The high quality of life apparent in Vermont’s thriving ski towns and college hubs can sometimes mask problems that exist in other parts of the state. Springfield, a community of 9,000, is currently coping with the decline of manufacturing jobs. The Springfield Area Parent Child Center provides local residents with everything from child care and playgroups to free evening parenting classes and professional help with learning delays and behavior problems. Administrative manager Jan Zona talks about the center’s efforts to provide real-world solutions for struggling Vermonters.
VL: What first brought you to Vermont?
JZ: I moved to Springfield from Fairfield County, Connecticut, 13 years ago with my husband, Gary. We were looking to live and work in a less congested area and enjoy life in a more rural setting. When I was a child, my dad helped build a camp for a friend in East Wallingford, and we spent many weekends there. The first time I ever skied was at Okemo Mountain. Little did I know that years later I would work there!
VL: You were guest services manager there for 10 years before joining the Parent Child Center. That’s an unusual transition.
JZ: It might seem like a leap to go from a resort to a nonprofit, but in reality, I have just moved from one service industry to another. Now, rather than help visitors enjoy their time here, I can help the youngest citizens in our community and their families.
VL: What has been the biggest change at the center since it began?
JZ: Our growth. We started in a small house on Myrtle Street in 1992 with a core group of six to eight employees. Now we have a staff of 35 who offer a much wider variety of services to the community.
VL: Your “Learning Together” program offers education, job training and parenting skills. Who are the typical participants?
JZ: Mostly we deal with single mothers who became pregnant as teenagers and did not finish high school. For young women in those circumstances, it is difficult to return to a high school environment. They think that their lives are basically over when that happens, but we provide a path to help them earn their high school degree as well as teach them skills in parenting, interpersonal skills, job readiness and on-the-job experience. Here, we’re not making judgments.
VL: Where do they gain job experience?
JZ: Here at the center. They receive clerical training in our reception area, food preparation in the kitchen, child care and retail experience in our day care and thrift store. They rotate jobs to acquire skills. It’s amazing when the young women think they’re not going to like something — like answering the phone in the reception area — and then they gain confidence. I see young women just blossom.
VL: How does the thrift store work?
JZ: We take donations of gently used quality clothing and sell it at a very reasonable price. It’s a way for us to provide retail and customer service experience for our students, as well as generate a small income for the center. Our participants earn credits they can use for children’s clothing, which is a big help, as kids outgrow things so quickly.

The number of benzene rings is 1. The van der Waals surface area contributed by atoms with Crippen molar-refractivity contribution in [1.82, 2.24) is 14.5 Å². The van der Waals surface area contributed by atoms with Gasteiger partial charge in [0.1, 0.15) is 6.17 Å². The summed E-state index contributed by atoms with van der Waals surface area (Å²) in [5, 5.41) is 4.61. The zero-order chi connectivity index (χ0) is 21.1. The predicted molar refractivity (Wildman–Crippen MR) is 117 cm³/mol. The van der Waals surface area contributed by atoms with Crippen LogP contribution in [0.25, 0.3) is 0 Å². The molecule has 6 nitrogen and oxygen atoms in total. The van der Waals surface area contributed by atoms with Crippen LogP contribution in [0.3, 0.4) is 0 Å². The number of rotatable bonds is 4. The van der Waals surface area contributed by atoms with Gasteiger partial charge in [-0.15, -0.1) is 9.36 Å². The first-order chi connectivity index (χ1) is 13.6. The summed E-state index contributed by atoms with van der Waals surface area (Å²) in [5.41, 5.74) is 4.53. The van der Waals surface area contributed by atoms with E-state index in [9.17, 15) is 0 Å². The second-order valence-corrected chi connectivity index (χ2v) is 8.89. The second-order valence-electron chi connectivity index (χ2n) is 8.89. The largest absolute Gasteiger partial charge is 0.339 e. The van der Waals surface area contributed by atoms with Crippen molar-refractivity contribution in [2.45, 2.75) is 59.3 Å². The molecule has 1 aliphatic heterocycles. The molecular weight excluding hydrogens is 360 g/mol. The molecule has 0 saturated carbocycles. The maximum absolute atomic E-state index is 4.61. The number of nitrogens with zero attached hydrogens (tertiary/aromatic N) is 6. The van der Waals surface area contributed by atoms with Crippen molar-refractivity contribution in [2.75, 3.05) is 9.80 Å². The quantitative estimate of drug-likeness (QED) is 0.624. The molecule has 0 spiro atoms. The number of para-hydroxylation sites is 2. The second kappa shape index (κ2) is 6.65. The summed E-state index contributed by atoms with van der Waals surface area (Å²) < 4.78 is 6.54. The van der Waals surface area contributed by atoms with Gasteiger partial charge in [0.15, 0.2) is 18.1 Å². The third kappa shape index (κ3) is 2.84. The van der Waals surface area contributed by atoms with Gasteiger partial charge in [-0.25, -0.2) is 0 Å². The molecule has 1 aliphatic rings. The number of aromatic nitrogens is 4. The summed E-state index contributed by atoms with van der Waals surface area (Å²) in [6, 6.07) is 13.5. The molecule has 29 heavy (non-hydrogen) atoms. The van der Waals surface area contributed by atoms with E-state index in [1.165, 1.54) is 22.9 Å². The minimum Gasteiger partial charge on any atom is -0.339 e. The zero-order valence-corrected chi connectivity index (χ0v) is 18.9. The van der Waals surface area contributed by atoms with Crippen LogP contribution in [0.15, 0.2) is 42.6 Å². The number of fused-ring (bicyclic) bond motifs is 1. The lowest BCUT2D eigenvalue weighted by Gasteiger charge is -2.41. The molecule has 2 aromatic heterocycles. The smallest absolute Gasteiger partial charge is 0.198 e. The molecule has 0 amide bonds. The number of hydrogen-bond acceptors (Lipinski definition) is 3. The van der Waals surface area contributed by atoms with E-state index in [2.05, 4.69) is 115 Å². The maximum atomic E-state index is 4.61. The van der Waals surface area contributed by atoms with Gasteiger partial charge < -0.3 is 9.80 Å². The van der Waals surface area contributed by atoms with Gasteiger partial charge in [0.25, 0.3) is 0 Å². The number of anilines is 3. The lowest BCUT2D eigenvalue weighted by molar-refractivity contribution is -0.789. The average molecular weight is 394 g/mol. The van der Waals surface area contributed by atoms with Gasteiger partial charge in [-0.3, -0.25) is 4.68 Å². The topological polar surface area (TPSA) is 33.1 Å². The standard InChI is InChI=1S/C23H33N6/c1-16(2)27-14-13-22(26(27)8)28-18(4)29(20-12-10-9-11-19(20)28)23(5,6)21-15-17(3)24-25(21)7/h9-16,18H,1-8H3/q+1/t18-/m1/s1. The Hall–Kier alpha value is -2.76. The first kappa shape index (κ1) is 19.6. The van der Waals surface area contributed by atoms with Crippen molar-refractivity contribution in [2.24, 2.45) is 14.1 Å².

VL: How did you develop your educational approach? It’s certainly nontraditional.
JZ: We tried lectures and oral and written reports and homework, but we weren’t able to keep our students focused and involved. A hands-on approach is most successful. For example, we can weave elements of everyday math, nutrition, and science into a cooking and gardening class.
We live in Vermont, an agricultural state, and you’d think that everyone would know about how to grow vegetables and farm, but that’s not the case. So many moms and kids live in apartments, and they don’t have room or the means to grow a garden. This program gives them exposure to gardens, and they learn about agriculture, which is so important to our state.
VL: Do the kids in the day care take part?
JZ: Oh yes, they love it! They get their little rakes and come out with us. They’re so interested, it’s infectious. Sometimes if a mom didn’t get enough sleep or it’s hot outside, she might not feel like gardening. But the kids are really into it, so the moms will say OK …
VL: What happens to the food?
JZ: We cook it. Depending on what we are harvesting, the food will go to the kitchen for the next day’s lunch, or perhaps we might be doing, say, a special zucchini recipe in class, and we’d send our participants home with the produce to make it for their families.
VL: What do the children learn in the garden?
JZ: Taking care of plants teaches responsibility early on, and that is the key to everything. Children are curious and natural learners. By introducing them to gardening, it brings them outdoors in a natural environment with an opportunity for some physical exercise. It can also provide its own reward for a job well done when you can pick the fruits of your labor. The simple science of a seed placed in the rich soil and nurtured with the right amount of care is a wonderful way to teach a life lesson as well.
VL: What is one of your most memorable moments at the center?
JZ: Former Governor Madeleine Kunin was on her way to a speaking engagement last fall and stopped in. While touring the center, she spent some time in our Learning Together classroom talking to the students about her journey to become the first female governor in Vermont. Her words were inspiring to the young women: to always have hope and that education is the key to success.